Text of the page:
The two Koreas on Monday agreed to hold a third summit between DPRK leader Kim Jong Un and ROK President Moon Jae-in in September, a joint press statement released following a high-level inter-Korean meeting at Panmunjom said.
The two sides met at the Tongilgak on the northern part of Panmunjom between 1000 and 1335 local time.
“The South together with the North, reviewed the progress of implementing the Panmunjeom Declaration, and discussed further methods to fulfill the Declaration in a sincere manner,” the joint press statement read.
“Furthermore, the South and the North agreed to hold the scheduled Inter-Korean Summit within September in Pyongyang.”
The summit, should it go ahead, will be the third between Moon and Kim this year and the fifth meeting between the leaders of the two Koreas in history.
Their first meeting took place at the Peace House on the southern part of Panmunjom on April 27 and saw the two leaders sign the Panmunjom Declaration in which Moon agreed, among other things, to visit Pyongyang this fall.
The South Korean presidential office on Sunday said Seoul expected both sides to reach an agreement on the “time, place, and the scale of the delegation to North Korea” at talks today.
Seoul’s four-member delegation to Monday’s meeting was led by Minister of Unification Cho Myoung-gyon, who was joined by Second Deputy Chief of the Presidential National Security Office Nam Gwan-pyo, Vice Minister of Unification Chun Hae-sung, and Deputy Director-General of Prime Minister’s Office Ahn Moon-hyun.
North Korean chief delegate Ri Son Gwon, who serves as chairman of the DPRK’s Committee for the Peaceful Reunification of the Country (CPRC), told South Korean pool reporters that both sides has set the date for the summit during his briefing meeting.
“It will be held in September. The date has been decided,” Ri said, when asked whether the summit would overlap with September 9: the date of the DPRK’s founding anniversary.
“We didn’t announce the date to make journalists curious. The date has been set,” he added.
Presidential spokesperson Kim Eui-keum later in the day said it “may be a little difficult” to hold the next summit in early September.
“As North Korea is the one making the invitation, we set the date taking into the North’s circumstances into consideration,” he said. “As… Ri Son Gwon said the date has been decided, I believe it will be announced before long.”
In a speech following the final round of meetings, Ri also asked Seoul to reflect on the problems raised by the DPRK delegation during Monday’s meeting, saying the two sides had many pending issues to resolve, including plans to open a joint liaison office in Kaesong, reunions of separated families, and inter-Korean cooperation in the field of road, railway, and forestry.
“I think it’s is very significant to swiftly remove barriers which block the improvement of inter-Korean relations and resolve the unsettled issues between the North and the South one by one having the responsibility,” Ri said – likely a reference to Seoul’s continued support for international sanctions against the DPRK.
“As I mentioned again, I believe unexpected problems can arise and progress can undergo difficulties if the issues raised during the inter-Korean meetings and individual contacts aren’t resolved.”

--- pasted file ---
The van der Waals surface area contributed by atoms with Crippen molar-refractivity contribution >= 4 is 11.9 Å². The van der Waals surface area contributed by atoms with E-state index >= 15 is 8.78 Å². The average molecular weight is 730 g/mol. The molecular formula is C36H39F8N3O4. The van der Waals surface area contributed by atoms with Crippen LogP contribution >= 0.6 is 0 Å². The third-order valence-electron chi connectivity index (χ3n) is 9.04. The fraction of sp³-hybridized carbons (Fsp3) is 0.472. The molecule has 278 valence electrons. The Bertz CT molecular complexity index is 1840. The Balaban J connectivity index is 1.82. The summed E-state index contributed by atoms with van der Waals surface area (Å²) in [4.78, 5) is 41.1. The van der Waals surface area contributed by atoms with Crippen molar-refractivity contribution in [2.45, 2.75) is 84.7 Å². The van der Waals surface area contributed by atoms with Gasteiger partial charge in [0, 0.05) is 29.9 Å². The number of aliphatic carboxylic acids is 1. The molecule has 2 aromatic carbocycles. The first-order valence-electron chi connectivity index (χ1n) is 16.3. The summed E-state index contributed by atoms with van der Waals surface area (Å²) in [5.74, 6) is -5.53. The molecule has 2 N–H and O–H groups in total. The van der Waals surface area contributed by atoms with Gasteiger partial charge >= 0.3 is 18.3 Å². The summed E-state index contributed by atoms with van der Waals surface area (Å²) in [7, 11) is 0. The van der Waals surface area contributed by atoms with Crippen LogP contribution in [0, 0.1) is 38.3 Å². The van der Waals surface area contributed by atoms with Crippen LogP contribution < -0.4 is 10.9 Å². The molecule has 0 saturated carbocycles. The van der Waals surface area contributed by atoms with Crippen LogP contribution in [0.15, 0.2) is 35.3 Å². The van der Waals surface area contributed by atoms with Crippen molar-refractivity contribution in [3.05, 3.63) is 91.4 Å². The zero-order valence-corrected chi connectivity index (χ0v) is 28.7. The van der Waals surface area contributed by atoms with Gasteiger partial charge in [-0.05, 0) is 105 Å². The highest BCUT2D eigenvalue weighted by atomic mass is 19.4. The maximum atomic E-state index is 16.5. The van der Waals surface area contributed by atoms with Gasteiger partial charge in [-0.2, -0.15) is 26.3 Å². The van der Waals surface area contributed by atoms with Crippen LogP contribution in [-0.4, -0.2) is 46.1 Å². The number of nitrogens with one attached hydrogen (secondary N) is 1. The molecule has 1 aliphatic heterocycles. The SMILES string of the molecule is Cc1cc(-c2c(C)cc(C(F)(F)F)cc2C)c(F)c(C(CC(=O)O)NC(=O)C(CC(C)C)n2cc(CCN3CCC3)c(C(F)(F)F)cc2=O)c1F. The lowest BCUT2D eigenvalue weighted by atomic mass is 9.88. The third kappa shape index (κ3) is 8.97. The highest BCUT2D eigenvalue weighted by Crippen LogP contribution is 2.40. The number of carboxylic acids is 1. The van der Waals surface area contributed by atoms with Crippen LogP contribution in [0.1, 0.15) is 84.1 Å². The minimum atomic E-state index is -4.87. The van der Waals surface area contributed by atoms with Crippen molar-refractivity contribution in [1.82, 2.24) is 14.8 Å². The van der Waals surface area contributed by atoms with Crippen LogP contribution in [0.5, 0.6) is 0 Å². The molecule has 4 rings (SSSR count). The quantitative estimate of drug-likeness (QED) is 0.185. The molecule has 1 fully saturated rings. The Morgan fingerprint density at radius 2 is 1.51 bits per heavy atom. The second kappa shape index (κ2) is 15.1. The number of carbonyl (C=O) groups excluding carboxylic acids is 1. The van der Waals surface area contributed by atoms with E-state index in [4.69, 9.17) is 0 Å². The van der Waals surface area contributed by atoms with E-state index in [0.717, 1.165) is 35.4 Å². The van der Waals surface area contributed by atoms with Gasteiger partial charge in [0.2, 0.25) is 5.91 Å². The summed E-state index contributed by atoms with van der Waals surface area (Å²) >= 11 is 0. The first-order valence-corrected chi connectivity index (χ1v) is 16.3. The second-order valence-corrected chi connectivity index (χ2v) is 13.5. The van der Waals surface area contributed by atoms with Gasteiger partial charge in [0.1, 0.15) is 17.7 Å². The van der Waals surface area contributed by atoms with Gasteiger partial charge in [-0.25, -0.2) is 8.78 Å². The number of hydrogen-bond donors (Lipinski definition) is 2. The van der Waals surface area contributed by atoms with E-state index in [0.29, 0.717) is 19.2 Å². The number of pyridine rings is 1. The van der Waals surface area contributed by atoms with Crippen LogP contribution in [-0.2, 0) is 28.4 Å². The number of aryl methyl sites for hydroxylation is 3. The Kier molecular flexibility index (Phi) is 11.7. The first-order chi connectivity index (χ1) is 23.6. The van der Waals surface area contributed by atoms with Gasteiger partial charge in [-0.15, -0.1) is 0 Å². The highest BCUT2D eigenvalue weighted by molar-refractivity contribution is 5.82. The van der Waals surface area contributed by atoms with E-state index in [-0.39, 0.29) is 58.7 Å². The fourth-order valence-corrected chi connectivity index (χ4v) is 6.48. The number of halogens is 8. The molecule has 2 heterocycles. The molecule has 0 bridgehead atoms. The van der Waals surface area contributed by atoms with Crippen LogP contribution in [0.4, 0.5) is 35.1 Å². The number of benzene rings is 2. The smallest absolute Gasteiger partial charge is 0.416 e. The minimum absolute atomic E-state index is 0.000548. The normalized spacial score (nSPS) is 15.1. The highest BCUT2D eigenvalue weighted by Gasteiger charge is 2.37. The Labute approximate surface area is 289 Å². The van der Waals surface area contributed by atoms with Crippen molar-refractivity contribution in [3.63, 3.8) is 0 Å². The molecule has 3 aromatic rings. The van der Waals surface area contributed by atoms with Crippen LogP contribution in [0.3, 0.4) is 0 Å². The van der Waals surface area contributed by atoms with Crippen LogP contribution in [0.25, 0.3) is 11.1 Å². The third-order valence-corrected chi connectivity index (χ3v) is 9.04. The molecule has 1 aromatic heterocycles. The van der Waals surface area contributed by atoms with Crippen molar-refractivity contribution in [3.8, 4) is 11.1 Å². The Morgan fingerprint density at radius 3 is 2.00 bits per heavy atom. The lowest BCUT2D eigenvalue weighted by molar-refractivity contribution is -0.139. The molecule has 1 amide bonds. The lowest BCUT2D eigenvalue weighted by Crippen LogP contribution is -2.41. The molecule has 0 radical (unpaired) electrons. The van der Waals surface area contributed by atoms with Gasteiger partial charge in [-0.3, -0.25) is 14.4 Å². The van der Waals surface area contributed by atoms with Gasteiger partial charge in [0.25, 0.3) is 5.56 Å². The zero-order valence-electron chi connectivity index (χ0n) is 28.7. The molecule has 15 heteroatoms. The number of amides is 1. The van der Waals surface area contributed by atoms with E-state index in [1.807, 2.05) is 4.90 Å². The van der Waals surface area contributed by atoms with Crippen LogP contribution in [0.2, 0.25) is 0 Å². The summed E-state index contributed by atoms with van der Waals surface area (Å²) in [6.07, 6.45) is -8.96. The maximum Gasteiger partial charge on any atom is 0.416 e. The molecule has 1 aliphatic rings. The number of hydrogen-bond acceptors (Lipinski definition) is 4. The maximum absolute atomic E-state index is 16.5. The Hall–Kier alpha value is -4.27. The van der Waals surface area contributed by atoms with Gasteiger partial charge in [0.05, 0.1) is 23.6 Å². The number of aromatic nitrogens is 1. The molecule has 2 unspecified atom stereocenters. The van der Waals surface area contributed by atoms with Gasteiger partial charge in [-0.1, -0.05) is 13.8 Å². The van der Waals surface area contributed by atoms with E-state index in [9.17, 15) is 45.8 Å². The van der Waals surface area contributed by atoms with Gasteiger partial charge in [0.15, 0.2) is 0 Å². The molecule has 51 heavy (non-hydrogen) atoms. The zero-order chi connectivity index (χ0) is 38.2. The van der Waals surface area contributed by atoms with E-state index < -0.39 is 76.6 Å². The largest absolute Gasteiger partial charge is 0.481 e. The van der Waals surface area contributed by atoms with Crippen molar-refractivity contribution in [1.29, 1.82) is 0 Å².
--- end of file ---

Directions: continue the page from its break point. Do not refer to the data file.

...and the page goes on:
Ri urged his counterpart Cho to take “necessary action” in Seoul so that both Koreans could make progress in inter-Korean projects.
In response to Ri’s warning, Cho said Pyongyang had “stressed its general stance again,” adding that the North had simply reiterated “various issues that have been always raised with regard to the inter-Korean relations.”
Speaking at the news conference following the meeting, the unification minister said both sides had assessed the implementation of the Panmunjom Declaration in the fields of military, sports, and road, railway, and forest cooperation.
Cho said Seoul and Pyongyang had agreed to hold an opening ceremony for the liaison office with resident representatives in the now-shuttered Kaesong Industrial Complex (KIC) “in the near future” when repair works are complete.
The two sides also reportedly discussed inter-Korean economic cooperation and sanctions.
“We discussed a lot. I’ve mentioned the issue through many opportunities in Seoul, but I have nothing more to say on it …,” Cho said, when asked whether inter-Korean economic cooperation was being hampered by international sanctions.
“We discussed the issue of working together for the development of the inter-Korean relations within such a framework.”
Despite the North’s delegation being comprised almost entirely of officials involved in inter-Korean economic policy, Monday’s short joint statement offered no details on the next steps for DPRK-ROK cross-border projects.
Monday also saw the two Koreas begin to conduct a joint on-site survey of rail sections between Kaesong and Pyongyang on the Gyeongui line.
The South Korean Ministry of Unification (MOU) previously said the visit was originally scheduled to take place from August 10, but had been postponed on Pyongyang’s request.
A joint research team on the connection and modernization of inter-Korean roads was set to hold its first meeting in Kaesong the same day of the on-site inspection.
Seoul and Pyongyang have pushed forward with railway, road, and forest cooperation, though the projects have largely been limited to on-site inspections.
Edited by Oliver Hotham
Featured image: Joint inter-Korean summit press corps
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